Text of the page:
Music in the Round #73

Most new preamplifier-processors now fall into one of two categories. First are the fully featured models, with ever-growing numbers of channels to support such immersive surround-sound formats as Dolby Atmos, Aureo3D, and DTS-X. An example is Marantz's 13.2-channel AV-8802, which replaces the 11.2-channel AV-8801—a sample of which I've owned for barely a year and use only in 5.2! The second category is that of such high-end models as Classé's Sigma and NAD's M17, which offer only 7.1 or 7.2 channels, and from which nonessential features have been trimmed in favor of audiophile-grade circuit components and construction. But if money is no object, there is a third class of pre-pro, exemplified by Trinnov's Altitude32 and Datasat's RS20i, in which no compromise is made in any of these parameters.

Then there's the Emotiva XMC-1, a 7.2-channel, US-made pre-pro that, to appeal to a wide range of music listeners, offers all bells and whistles—and, at the time of writing, costs only $1999 (footnote 1). Unfortunately, by the time you read this, the price will have risen to $2499—but considering what the XMC-1 offers, that's still pretty good. Many readers may recall the release of Emotiva's first pre-pro, the UMC-1, which was fraught with bugs and quirks, although current users seem to be okay with it. Worried that the launch of the XMC-1 may have been similarly premature, I waited until there were many units in the field, and Emotiva's promise of inclusion of Dirac Live room acoustics correction had been fulfilled, before requesting a review sample. Now, all that can be put aside: Early adopters of the XMC-1 have been picky but pleased, and my sample has proved devoid of significant problems.


When I unpacked the XMC-1, its general construction reminded me of Emotiva's XPA-5 multichannel power amp in more mature and formal guise. At 21 lbs and 17" wide by 5.75" high by 15.5" deep, the XMC-1 is substantial, if not as trim as the NAD M-17 or the Classé Sigma, or as imposing a presence in the rack as the Marantz AV-8801. The front panel is dominated by a large (5.5"), clear, detailed digital display, flanked left and right by groups of controls, with more controls below—again, more buttons than the NAD or Classé, but many fewer than the Marantz. Goldilocks would judge the Emotiva to be "just right," but I'm not sure how she'd respond to the intense glow of the XMC-1 when powered up. All of its controls shine a bright blue—ultramarine, my wife says—though the display itself is somewhat less bright: a shade of turquoise, I'm told. Even I see the mismatch, which is not resolved by any of the XMC-1's range of brightness settings.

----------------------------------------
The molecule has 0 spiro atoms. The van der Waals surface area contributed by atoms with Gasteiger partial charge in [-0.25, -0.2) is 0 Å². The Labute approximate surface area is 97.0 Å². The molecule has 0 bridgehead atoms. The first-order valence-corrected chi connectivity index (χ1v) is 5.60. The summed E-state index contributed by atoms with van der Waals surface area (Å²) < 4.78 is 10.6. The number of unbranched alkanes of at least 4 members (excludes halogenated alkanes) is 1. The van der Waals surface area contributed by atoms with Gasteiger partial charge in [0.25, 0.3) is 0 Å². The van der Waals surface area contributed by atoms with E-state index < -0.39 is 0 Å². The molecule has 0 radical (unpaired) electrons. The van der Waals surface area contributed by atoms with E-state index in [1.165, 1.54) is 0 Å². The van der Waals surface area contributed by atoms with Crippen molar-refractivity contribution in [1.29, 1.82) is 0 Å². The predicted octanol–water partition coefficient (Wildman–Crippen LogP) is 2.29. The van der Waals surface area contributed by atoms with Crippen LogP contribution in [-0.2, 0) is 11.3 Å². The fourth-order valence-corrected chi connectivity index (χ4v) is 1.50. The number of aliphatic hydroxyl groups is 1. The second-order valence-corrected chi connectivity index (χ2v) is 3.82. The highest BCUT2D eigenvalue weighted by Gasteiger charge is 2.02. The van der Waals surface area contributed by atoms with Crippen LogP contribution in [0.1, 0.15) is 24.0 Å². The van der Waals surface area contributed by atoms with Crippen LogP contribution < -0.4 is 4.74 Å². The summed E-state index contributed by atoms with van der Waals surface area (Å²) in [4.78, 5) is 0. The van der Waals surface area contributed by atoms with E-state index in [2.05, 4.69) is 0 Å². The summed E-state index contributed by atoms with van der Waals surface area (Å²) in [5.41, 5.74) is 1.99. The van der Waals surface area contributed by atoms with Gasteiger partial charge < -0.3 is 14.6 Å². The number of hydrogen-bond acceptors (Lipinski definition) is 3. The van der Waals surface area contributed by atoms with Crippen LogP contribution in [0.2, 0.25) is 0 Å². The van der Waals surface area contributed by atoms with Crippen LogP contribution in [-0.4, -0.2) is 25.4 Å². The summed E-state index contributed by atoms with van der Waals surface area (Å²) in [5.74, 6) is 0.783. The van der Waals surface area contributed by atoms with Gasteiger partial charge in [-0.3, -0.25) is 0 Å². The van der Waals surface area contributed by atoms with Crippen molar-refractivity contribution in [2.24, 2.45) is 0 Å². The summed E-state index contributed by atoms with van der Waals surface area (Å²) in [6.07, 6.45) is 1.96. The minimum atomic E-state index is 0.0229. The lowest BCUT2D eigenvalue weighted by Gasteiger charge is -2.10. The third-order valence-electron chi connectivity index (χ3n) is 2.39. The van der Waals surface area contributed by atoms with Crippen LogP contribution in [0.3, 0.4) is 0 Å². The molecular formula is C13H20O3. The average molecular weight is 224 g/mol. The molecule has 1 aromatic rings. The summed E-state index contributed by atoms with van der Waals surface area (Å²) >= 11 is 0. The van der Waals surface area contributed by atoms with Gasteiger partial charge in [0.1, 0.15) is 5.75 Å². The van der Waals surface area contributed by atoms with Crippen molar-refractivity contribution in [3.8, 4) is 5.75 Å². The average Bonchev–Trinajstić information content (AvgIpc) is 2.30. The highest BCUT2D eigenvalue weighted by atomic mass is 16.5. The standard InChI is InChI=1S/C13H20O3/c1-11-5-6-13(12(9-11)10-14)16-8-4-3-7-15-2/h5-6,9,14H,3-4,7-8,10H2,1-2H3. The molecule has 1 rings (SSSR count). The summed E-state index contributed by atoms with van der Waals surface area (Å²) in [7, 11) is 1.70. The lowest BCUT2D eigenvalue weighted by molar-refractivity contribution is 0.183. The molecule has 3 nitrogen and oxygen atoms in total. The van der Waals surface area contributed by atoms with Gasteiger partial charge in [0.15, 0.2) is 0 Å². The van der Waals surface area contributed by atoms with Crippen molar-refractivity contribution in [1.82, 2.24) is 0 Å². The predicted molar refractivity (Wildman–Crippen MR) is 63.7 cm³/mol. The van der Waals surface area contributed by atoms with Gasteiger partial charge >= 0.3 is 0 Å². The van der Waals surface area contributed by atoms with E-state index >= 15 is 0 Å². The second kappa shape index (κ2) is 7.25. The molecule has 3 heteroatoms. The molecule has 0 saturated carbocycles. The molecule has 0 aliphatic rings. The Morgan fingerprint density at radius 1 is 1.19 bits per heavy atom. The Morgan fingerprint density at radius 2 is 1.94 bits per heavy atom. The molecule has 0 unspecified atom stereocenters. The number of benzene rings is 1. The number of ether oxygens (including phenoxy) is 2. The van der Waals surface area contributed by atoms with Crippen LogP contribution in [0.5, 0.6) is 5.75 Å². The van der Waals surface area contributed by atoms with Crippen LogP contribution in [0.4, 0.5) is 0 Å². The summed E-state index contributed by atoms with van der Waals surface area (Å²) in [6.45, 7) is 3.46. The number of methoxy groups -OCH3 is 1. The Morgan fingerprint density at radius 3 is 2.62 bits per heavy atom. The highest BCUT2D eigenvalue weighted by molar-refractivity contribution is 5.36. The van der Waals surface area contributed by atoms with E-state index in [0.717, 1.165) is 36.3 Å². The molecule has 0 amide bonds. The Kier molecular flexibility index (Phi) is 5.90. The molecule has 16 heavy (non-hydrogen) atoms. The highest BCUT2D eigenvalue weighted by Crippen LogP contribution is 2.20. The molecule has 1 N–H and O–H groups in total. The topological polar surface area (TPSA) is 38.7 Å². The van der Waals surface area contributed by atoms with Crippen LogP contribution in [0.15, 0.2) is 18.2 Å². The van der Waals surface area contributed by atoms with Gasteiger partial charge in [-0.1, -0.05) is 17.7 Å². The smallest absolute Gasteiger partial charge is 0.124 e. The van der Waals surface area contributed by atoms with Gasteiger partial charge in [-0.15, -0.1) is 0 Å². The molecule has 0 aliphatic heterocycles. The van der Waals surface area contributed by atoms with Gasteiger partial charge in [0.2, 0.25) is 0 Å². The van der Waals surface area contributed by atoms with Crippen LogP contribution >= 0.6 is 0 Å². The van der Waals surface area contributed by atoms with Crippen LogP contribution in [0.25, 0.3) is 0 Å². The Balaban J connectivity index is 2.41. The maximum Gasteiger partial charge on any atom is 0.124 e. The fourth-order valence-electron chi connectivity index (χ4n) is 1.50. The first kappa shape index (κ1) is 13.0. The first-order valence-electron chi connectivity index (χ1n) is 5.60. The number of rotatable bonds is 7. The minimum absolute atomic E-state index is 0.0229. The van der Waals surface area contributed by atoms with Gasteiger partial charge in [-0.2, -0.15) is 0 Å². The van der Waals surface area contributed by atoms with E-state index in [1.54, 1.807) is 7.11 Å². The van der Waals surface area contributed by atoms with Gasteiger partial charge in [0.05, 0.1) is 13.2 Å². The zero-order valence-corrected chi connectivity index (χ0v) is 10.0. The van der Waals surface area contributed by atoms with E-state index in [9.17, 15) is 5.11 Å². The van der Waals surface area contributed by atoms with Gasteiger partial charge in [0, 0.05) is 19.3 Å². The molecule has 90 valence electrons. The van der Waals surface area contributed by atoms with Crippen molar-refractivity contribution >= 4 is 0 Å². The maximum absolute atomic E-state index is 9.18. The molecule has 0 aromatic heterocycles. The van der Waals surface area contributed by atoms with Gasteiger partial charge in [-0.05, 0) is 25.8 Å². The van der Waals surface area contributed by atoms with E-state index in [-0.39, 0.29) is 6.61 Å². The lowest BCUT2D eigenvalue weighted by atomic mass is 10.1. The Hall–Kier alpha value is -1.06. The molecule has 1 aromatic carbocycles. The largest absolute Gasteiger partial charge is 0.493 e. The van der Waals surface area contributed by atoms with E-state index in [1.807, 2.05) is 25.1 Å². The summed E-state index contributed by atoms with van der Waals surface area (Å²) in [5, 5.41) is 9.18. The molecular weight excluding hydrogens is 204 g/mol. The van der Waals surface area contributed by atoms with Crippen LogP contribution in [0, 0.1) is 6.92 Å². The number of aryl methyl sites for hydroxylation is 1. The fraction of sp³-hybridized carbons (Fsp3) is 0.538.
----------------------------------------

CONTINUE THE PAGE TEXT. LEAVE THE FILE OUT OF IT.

715mitr.rem.jpgThe 256x64 OLED screen itself is exemplary. It displays three lines of information, each readable from a reasonable distance, depending on the brightness setting and the ambient light. The top line shows the name of the source and sound mode selected, and the volume level. The middle line, prefixed with A (for Audio) shows the audio connector, the audio format of the input, and its sampling frequency and bit depth. The bottom line, prefixed with a V (for Video), shows the video connector, resolution, frame rate, video format, and bit depth. I can't recall having seen a more comprehensive or useful front-panel display.

To the right of the display is a large volume knob; to the left, a five-button navigation array. Below the display are nine input-selector buttons; below these is a large, central On/Standby button flanked by pairs of more buttons: on the left, Menu (opens main menu for navigation by the five-button array) and Dim (controls front-panel brightness); on the right, Audio (selects available audio modes) and Info (sends information displayed on the screen to the OSD). Tucked into the lower left corner of the faceplate are a 1/8" headphone jack, a USB Type A port, and a 1/8" jack for audio input from a portable device.

All of these functions and more can be controlled through the remote handset, which grants direct access to features that otherwise demand multiple navigation steps. Most notable of these are the remote buttons that let you: trim levels for all channels except the front L/R; change speaker presets (Dirac Live, Config 1 or Config 2); manage power, level, and input for Zone 2; and control the AM/FM tuner. The last function is useful, but hardly as crucial as in the past, and its placement at the bottom of the remote is a reasonable convenience that contrasts with Emotiva's unfortunate choice to devote to this option the first input button on the remote and on the front panel, and to actually print its name under both—every input other than Tuner is assignable and nameable. The result is that whatever source is assigned to input 1 (in my case, cable TV) is linked to the second button, and all subsequent assignments are offset to the right by the tuner place-holder. In this day and age, the tuner selector button should be assignable like the others—or, if Emotiva has a good reason to make it a fixed assignment, it should be the last.